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Book Review: The Project Management Book

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The Project Management BookThe short review

The Project Management Book by Richard Newton is my new favourite project management book.

The long review

The Project Management Book: How to Manage Your Projects to Deliver Outstanding Results by Richard Newton is very, very good.

It’s issue-based but intensely practical. There are 10 sections, organized thematically, so you can either read it end to end or dip in to the section that makes the most sense to where you are in your project.

Aimed both at project managers early in their career and those with more experience, it’s a straightforward guide to managing projects in real life, outside of classrooms and published standards. Using clear terminology, it’s suitable for beginners and those who want a practical, no-nonsense guide to read alongside those standards.

“When a project is complete,” Newton writes, “something must be different. If nothing is different the project has delivered nothing and has not been successful.”

Newton doesn’t shy away from talking about project failure or how project managers can best present themselves and their work to get the results they need. “Planning will not make the impossible possible,” he writes, “all it does is make the reality of the situation clear.”

There’s a good section on managing teams and the book is strong on stakeholder, team and sponsor management – the stuff that isn’t easy to teach in a classroom course.

“The behavior of stakeholders can be moderated and positively improved by the project team’s actions,” he says. “On the other hand, inappropriate or poorly perceived behavior by the project team can turn even the most supportive stakeholders into the project’s enemies.”

Practical advice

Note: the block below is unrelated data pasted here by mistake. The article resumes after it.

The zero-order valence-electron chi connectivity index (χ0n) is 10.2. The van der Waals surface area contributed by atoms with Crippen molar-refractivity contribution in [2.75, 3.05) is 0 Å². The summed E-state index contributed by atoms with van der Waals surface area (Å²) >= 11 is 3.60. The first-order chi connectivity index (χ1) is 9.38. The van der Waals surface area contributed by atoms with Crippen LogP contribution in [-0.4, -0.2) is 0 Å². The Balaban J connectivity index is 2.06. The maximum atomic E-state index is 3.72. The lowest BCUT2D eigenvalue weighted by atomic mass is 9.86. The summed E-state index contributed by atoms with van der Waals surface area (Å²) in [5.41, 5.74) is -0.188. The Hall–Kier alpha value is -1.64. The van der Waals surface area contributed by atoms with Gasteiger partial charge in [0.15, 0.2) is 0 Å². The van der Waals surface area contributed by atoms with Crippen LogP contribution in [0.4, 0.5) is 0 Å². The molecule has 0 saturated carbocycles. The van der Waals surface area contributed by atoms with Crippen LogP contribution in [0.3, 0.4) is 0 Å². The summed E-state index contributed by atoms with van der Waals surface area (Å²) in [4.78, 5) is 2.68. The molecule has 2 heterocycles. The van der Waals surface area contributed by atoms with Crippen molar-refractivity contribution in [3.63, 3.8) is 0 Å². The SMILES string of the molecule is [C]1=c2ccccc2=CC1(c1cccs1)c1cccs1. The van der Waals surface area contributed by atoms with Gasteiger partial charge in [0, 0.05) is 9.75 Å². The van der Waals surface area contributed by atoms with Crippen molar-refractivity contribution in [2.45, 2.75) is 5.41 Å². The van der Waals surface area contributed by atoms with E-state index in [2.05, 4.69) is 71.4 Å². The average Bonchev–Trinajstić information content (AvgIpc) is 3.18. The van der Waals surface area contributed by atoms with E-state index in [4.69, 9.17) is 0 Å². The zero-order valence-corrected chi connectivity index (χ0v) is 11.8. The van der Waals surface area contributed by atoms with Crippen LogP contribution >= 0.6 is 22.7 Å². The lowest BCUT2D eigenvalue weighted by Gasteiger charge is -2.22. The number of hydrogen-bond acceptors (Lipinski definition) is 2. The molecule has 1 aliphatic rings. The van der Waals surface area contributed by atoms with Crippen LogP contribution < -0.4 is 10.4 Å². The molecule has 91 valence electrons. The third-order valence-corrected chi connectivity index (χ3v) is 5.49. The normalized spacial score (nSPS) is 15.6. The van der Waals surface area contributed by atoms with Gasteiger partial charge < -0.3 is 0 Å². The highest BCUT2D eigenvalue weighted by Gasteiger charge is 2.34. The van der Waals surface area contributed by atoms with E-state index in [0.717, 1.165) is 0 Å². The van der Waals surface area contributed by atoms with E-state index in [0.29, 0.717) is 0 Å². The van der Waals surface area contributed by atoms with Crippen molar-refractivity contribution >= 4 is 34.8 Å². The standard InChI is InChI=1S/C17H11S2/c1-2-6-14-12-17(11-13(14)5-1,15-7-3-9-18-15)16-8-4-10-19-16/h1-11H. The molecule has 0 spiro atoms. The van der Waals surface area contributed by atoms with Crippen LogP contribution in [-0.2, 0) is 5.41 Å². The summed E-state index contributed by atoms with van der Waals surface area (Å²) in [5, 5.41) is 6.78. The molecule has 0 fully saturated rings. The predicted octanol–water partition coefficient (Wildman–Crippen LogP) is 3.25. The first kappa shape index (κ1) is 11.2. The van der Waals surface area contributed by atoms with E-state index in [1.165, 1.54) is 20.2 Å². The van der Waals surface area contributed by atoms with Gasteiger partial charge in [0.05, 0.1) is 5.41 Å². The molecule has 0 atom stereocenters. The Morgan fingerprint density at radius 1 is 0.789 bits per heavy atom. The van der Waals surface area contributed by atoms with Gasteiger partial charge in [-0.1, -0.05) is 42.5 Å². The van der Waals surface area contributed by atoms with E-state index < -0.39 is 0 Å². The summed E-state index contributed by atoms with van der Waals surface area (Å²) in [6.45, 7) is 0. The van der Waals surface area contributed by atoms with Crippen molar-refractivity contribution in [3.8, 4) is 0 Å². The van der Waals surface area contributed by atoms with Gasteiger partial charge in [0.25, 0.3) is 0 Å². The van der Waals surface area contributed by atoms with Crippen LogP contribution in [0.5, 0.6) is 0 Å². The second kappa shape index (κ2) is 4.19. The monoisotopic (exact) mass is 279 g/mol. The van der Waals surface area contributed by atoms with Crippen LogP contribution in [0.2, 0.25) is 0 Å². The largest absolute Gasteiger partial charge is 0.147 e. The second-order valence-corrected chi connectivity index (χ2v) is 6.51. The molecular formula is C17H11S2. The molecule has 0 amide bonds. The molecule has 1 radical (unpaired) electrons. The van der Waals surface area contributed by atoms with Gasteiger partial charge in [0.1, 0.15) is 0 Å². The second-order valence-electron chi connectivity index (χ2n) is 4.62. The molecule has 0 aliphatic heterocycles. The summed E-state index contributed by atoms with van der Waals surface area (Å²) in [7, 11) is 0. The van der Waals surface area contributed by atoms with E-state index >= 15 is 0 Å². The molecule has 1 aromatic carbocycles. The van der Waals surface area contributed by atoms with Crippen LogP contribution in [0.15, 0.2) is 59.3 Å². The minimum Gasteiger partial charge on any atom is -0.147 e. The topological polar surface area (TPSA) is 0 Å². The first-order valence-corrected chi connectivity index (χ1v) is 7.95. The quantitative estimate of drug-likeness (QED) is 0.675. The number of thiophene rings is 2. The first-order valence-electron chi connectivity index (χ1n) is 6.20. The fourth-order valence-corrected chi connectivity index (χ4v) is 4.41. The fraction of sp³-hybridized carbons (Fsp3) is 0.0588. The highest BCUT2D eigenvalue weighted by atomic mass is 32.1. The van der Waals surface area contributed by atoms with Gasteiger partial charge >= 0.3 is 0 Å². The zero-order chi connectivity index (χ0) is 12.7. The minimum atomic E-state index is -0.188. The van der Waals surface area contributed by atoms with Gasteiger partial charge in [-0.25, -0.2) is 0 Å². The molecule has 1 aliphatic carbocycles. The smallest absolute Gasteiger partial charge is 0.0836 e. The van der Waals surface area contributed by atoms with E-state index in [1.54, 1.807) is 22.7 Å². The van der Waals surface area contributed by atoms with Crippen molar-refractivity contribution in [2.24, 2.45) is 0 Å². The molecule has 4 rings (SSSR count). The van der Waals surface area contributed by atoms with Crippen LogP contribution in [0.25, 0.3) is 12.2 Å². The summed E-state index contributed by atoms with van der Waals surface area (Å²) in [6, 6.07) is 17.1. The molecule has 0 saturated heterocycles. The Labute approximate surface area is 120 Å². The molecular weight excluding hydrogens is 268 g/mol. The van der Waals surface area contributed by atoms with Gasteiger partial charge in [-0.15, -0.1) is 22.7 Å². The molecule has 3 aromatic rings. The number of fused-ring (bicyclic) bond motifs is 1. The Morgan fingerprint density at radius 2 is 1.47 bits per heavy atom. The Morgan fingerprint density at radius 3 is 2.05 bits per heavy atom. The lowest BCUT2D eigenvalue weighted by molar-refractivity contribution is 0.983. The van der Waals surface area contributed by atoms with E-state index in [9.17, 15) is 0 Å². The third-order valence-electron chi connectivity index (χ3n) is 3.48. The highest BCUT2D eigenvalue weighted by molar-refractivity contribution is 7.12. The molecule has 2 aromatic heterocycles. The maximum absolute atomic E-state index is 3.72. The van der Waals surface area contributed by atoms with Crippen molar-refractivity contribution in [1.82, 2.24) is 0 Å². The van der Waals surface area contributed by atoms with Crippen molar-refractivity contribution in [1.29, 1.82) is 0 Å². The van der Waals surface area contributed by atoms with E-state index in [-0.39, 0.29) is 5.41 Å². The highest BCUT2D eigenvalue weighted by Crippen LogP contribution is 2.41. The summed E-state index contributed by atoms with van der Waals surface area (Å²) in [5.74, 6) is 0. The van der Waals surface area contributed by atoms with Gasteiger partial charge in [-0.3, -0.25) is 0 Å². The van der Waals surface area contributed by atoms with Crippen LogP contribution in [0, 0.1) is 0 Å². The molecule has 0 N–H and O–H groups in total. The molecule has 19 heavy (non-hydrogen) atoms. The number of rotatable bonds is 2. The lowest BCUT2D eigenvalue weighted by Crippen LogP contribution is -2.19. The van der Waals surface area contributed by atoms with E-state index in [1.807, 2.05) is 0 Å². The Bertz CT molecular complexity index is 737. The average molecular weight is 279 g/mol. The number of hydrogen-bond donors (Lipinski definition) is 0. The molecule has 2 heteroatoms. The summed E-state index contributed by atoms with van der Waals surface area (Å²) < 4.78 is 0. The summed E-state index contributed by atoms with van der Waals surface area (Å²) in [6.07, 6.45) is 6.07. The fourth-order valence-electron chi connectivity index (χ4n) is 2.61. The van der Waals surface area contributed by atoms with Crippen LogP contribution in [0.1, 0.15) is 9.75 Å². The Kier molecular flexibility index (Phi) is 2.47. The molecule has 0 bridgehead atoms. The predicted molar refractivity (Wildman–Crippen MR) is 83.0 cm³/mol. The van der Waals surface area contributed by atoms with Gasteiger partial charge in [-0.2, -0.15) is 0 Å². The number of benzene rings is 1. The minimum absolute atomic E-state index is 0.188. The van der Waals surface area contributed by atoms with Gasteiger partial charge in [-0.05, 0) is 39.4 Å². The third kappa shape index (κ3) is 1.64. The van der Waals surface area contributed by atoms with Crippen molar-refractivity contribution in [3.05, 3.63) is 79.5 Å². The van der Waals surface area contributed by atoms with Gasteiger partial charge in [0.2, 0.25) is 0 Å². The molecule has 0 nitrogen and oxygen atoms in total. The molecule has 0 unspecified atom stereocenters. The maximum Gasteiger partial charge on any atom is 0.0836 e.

The book includes a number of stories and examples, but it isn’t clear who these are from. It doesn’t really matter. They are useful to explain the concepts, even if they are made up. There’s practical advice on planning and scheduling and I enjoyed the section on managing challenging projects.

There are some chapters aimed at complete beginners but there’s no harm going back over the basics, even if you have some experience already.

The only annoying thing I found about this book was the insistence of putting jargon into italics the first time they appear in each section so you can look them up in the glossary.

Unfortunately, if you are reading the book from start to finish you’ll find that the same words appear in italics over and over again – or that’s how it feels. If you are just dipping in, I’m sure this isn’t annoying, but it is a small criticism, especially for a reader who doesn’t need to look up the terms.

Best practice

Newton is critical of the term ‘best practice’ (as am I) and articulates this well. “Most so-called best practice is nothing more than what they have found works well on the projects they have worked on,” he writes. This is in one of the sections aimed at project managers in more challenging situations. However, that doesn’t mean he is against everything labelled as best practice.

“I prefer inexperienced teams using weak project management disciplines to adopt ‘best practice’, whatever the real truth of its status as best,” he writes. “However, experienced senior project teams should review the practices available, try and understand the mindset behind the variants of best practice, and select what is optimal for that situation.”

This about sums up the pragmatic advice you’ll find in the book. I highly recommend it.

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About Elizabeth Harrin

Elizabeth HarrinElizabeth Harrin is a Fellow of the Association for Project Management in the UK and the award-winning blogger behind A Girl's Guide To Project Management. She's passionate about demystifying project management and making tools and techniques work in the real world. She's also the author of several books including the PMI bestseller, Collaboration Tools for Project Managers.

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